Dry the River, Scala, London

 

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The Independent Culture

Buzz is something that many bands strive to attain in their careers, but which increasingly few deserve. What was once the whisperings of aficionados in record stores or at gigs is now almost entirely web-based, the internet offering the kind of instant word-of-mouth excitement that once took weeks to disseminate. All of which has worked out well for East London five-piece Dry The River, as the packed audience at the prestigious Scala tonight will testify.

Given that DTR have not yet released a studio album, the size and enthusiasm of the crowd is impressive: their handful of singles, EPs and free-to-download tracks distributed via social media have clearly made an impact. As the group dive headlong into the foot-stomping climax of opener "No Rest", however, it's not difficult to see why there is such a buzz about this band.

Although operating in the saturated neo-folk climate, Dry The River do not come across as opportunists looking for an easy buck: their efforts and endeavour are genuine, and their music, while retaining certain pop sensibilities, is far more interesting than most of the lightweights operating in the genre.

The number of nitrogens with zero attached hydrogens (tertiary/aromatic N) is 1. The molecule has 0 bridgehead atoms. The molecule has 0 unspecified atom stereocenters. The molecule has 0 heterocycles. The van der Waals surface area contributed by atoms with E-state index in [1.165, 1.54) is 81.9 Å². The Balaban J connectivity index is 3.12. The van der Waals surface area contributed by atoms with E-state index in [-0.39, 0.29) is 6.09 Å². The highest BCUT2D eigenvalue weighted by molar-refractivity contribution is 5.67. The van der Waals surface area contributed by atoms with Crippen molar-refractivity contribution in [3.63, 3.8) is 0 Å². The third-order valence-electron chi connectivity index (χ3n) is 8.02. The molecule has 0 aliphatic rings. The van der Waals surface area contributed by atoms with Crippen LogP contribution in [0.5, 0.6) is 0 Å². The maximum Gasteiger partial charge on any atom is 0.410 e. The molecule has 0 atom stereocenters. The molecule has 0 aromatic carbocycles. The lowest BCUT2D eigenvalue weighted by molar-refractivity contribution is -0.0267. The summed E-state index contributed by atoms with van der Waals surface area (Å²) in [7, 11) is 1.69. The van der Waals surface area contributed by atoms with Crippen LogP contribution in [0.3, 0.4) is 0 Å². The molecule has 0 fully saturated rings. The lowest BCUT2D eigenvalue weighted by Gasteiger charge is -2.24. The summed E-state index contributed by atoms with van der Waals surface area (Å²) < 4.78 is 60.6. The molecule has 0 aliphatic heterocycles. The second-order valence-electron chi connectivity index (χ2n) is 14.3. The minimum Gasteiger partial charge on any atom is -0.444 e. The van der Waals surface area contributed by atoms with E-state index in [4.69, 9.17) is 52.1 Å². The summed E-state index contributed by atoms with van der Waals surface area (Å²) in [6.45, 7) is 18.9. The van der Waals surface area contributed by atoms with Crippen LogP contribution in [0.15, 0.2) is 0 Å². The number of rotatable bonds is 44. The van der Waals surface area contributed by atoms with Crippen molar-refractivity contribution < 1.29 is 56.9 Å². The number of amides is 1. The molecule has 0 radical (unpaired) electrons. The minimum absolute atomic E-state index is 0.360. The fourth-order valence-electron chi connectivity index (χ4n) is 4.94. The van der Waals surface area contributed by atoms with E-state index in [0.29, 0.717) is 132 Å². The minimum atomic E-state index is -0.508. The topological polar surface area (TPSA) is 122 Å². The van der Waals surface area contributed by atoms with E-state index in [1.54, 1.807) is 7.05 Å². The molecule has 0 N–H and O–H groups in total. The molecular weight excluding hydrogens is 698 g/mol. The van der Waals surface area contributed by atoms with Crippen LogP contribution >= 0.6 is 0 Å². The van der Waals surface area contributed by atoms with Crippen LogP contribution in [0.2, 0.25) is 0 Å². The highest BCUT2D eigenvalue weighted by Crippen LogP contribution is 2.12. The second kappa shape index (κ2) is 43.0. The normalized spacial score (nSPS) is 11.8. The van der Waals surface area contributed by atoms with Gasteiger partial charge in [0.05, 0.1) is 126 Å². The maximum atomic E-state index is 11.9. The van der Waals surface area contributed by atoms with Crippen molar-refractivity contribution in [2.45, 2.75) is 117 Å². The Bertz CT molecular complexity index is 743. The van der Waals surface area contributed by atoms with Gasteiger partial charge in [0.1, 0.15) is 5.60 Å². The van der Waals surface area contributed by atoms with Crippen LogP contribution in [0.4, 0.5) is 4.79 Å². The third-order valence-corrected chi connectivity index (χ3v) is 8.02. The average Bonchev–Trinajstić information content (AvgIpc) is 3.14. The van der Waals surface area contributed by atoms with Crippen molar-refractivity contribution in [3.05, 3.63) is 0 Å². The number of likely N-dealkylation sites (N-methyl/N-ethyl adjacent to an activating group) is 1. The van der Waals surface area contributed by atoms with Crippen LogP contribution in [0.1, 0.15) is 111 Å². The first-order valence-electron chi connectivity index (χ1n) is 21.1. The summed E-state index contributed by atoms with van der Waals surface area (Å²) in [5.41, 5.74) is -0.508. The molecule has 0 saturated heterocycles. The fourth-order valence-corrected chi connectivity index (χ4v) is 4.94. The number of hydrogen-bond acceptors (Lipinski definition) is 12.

Frontman Pete Liddle offers humble, gracious chatter to go along with his far-reaching, powerful tenor: in the standout "History Book", the singer charms in the tender opening before soaring through an ambitious finale. His impassioned vocals and guitarist Matt Taylor's mournful riffs combine to create some terrific melodies, while the pair's layered voices, combined with that of bassist Scott Miller, also impress. Will Harvey's violin offers yet another melodic outlet, adding rustic wholesomeness, while evading the clichés that string instruments in rock music so often fall prey to.

Indeed, DTR seem like a band focused on melody over complexity, and are confident enough in themselves to place these excellent refrains at the core of their music, eschewing the perma-distorted guitar solos or overbearing drum patterns many of their peers adopt.

There are a few lulls, notably in the more balladic moments that struggle to sustain the energy, and a few notes that are reminiscent of songs you already know, but overall this is a very accomplished show for a young band to put on. They seem, already, to have learned a vital lesson: if your songs can't stand on their own merits, buzz will not get you very far.

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